If you are looking for an in-depth travel guide, this will be a wonderful read for you. Mayes shares some of her favorite shops, restaurants and attractions in Piemonte, Trentino-Alto Adige, Veneto, Friuli-Venezia Giulia, Emilia-Romagna, Liguria, Toscana, Umbria, Le March, Lazio, Puglia, Sardegna, and Sicilia.  She's filled the book with tidbits and insights that could only be written by an expat who truly loves and understands the country.  She shows us the unexpected, off-the-beaten path places to travel. 

She also discusses other resources for travel background, like The Touring Club Italiano, websites that give details on agricultural/cooking tours, off-beat places to stay (like historic castles), and much more. For armchair travelers like myself, she even shares recipes from some of her favorite restaurants.  So, if I can't travel to Italy, at least I can eat like I'm already there! 

I gave it a three-star not for the quality of the writing, but because it wasn't obvious in the eBook that this is really a travel guide, and not a travelogue.  For someone who was expecting to read witty stories about the misunderstandings between cultures, it was disappointing. 

However, If you are going to Italy, I definitely recommend this book for insights and attractions you might not normally find in other travel guides. If you aren't traveling to Italy but are curious about some of the lesser-know villages and towns to visit, this would be a good read. Finally, if you just want to try some new authentic Italian recipes sprinkled with personal stories, be sure to pick up this book.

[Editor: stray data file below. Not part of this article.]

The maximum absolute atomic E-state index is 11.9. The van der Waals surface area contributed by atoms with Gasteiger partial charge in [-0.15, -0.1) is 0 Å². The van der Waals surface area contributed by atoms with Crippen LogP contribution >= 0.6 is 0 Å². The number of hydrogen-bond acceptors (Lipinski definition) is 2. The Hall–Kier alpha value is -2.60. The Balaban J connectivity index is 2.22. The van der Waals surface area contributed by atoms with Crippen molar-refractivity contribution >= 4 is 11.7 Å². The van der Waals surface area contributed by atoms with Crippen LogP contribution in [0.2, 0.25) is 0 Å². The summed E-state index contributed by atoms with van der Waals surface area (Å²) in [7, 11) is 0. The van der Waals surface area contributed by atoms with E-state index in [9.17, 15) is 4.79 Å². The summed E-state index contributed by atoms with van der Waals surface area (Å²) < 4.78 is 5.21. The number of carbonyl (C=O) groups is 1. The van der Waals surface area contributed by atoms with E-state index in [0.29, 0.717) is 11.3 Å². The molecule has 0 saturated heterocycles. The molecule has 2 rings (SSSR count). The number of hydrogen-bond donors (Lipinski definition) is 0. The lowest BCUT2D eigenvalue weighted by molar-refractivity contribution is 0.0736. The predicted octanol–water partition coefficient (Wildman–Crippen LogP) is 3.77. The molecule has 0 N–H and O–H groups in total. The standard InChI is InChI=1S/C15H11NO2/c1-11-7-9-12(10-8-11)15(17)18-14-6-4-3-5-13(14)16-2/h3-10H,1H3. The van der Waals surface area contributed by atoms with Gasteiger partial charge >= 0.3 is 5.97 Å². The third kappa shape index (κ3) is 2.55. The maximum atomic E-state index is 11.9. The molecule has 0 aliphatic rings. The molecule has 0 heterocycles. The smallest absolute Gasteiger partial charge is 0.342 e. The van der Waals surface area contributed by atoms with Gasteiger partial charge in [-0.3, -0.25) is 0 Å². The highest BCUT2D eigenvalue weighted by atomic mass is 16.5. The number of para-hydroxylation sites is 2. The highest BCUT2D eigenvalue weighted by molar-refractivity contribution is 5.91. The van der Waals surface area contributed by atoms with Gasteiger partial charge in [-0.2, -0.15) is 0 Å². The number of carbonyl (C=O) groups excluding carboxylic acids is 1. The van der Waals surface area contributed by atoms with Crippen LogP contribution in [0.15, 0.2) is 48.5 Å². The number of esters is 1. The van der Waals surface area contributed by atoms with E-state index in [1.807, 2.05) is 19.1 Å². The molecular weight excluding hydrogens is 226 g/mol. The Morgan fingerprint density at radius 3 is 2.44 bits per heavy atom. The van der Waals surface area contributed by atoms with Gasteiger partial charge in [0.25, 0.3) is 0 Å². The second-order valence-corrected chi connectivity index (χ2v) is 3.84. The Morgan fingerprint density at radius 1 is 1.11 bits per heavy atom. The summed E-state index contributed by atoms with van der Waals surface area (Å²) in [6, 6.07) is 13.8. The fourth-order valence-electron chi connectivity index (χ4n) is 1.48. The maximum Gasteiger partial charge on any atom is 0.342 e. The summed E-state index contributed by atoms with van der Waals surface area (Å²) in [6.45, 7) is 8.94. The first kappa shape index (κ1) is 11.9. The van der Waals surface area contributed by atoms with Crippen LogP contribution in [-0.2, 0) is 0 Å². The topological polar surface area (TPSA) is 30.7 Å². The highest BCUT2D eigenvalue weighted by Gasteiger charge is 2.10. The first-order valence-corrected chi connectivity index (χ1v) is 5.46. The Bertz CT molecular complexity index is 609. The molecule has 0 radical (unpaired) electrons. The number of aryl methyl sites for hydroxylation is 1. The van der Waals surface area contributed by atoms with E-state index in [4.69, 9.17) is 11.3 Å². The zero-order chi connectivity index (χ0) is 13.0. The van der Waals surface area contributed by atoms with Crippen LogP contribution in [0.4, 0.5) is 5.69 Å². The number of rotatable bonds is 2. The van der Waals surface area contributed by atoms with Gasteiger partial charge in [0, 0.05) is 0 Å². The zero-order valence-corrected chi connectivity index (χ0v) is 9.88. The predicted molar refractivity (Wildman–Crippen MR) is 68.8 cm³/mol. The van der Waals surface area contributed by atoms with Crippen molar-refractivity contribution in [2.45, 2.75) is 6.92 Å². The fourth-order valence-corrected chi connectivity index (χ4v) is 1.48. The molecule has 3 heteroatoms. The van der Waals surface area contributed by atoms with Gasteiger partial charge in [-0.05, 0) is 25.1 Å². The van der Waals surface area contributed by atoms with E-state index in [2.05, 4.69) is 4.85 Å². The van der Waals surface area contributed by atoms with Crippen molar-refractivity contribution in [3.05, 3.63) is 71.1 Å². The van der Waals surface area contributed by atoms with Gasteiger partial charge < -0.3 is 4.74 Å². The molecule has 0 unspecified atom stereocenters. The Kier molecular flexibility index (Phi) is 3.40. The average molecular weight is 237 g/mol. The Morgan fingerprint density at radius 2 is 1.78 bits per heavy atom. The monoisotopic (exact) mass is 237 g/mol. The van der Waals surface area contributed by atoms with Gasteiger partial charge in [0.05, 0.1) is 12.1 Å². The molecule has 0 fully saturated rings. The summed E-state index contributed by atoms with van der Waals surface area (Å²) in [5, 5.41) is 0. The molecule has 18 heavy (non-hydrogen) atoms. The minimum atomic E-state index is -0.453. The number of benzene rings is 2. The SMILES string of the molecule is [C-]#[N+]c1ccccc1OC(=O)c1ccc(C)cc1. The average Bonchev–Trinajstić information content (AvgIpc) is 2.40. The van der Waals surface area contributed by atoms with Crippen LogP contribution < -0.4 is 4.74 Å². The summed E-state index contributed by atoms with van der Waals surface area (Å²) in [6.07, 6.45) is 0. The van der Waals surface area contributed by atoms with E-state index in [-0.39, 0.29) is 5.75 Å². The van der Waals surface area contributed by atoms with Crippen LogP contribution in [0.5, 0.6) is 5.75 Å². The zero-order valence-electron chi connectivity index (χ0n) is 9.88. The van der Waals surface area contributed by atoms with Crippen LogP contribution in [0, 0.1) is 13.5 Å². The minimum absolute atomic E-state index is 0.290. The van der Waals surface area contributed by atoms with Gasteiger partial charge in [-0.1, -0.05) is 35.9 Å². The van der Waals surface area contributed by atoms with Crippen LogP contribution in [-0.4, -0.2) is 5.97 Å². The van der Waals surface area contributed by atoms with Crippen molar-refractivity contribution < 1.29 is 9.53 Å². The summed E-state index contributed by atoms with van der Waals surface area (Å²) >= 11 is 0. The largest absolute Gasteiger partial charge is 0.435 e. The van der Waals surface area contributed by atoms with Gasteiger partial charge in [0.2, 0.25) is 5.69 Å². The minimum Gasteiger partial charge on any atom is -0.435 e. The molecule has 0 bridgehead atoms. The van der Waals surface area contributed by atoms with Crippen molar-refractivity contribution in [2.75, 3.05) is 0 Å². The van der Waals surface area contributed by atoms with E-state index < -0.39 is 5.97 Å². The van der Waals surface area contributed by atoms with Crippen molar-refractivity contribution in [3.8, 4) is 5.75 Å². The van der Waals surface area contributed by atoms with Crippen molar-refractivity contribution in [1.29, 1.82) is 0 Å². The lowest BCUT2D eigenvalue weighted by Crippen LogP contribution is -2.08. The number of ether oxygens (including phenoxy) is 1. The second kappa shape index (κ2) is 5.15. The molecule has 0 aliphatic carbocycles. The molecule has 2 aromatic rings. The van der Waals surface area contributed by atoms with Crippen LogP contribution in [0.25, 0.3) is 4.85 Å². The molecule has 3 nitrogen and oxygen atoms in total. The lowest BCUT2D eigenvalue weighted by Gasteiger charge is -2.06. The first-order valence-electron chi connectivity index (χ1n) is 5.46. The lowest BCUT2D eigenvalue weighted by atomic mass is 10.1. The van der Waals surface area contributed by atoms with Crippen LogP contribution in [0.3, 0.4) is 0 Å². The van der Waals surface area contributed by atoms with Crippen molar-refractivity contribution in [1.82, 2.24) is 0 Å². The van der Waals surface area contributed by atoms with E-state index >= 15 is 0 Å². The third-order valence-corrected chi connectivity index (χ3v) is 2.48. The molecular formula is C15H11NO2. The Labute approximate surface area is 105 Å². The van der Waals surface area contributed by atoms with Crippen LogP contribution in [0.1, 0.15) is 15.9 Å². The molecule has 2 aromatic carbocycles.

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See You in the Piazza by Frances Mayes is a memoir told geographically as she describes Italy. If you love reading about faraway places or plan to travel to Italy soon, this book may be for you. It is a wonderful collection of vignettes about what the author experienced as she traveled in each city. It can be read in any order, which makes it like a guide book. I think it’s a fun read. I received a digital copy of this book from the publisher with no obligations. These opinions are entirely my own.
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Part travel book, part history book, part geography book, and full of love for Italy, this book by Frances takes the reader on a tour of the Italy few tourists get to see: the everyday lives of the people, who have lived there for generations upon generations. Frances literary eye catches the unique - did you know Egypt has the largest Egyptian collection (Museo Egizio) outside of Cairo? I had NO clue, I just assumed it would be Britain or the US! - and the sublime - an exorcism medal behind a bulletin board in a simple church in Monte Conero. This is the Italy that few know- but Frances brings it all to the light- the good AND the boring and bad! Along the way she meets some amazing people, and they share their recipes with her (and the reader). If you want to visit Italy, read this book first- it's so much better than a traditional travel guide!
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Interviewed author for an article that was published on Forbes.com. See link below.: